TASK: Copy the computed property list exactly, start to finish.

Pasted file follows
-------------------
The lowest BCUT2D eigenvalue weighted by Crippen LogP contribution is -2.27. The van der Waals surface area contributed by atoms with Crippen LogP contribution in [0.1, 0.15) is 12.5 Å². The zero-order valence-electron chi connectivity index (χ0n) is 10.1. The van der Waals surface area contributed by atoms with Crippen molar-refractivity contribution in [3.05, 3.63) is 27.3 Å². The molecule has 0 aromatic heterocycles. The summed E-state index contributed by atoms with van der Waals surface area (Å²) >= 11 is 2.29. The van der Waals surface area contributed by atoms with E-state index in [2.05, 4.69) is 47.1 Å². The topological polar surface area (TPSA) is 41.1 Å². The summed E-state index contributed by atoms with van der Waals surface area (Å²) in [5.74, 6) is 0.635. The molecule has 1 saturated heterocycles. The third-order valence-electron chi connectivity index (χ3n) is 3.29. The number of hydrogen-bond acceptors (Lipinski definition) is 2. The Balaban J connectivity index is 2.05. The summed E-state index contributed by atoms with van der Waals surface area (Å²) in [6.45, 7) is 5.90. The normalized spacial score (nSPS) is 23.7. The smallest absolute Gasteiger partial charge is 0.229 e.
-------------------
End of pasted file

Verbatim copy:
The lowest BCUT2D eigenvalue weighted by Crippen LogP contribution is -2.27. The van der Waals surface area contributed by atoms with Crippen LogP contribution in [0.1, 0.15) is 12.5 Å². The zero-order valence-electron chi connectivity index (χ0n) is 10.1. The van der Waals surface area contributed by atoms with Crippen molar-refractivity contribution in [3.05, 3.63) is 27.3 Å². The molecule has 0 aromatic heterocycles. The summed E-state index contributed by atoms with van der Waals surface area (Å²) >= 11 is 2.29. The van der Waals surface area contributed by atoms with E-state index in [2.05, 4.69) is 47.1 Å². The topological polar surface area (TPSA) is 41.1 Å². The summed E-state index contributed by atoms with van der Waals surface area (Å²) in [5.74, 6) is 0.635. The molecule has 1 saturated heterocycles. The third-order valence-electron chi connectivity index (χ3n) is 3.29. The number of hydrogen-bond acceptors (Lipinski definition) is 2. The Balaban J connectivity index is 2.05. The summed E-state index contributed by atoms with van der Waals surface area (Å²) in [6.45, 7) is 5.90. The normalized spacial score (nSPS) is 23.7. The smallest absolute Gasteiger partial charge is 0.229 e.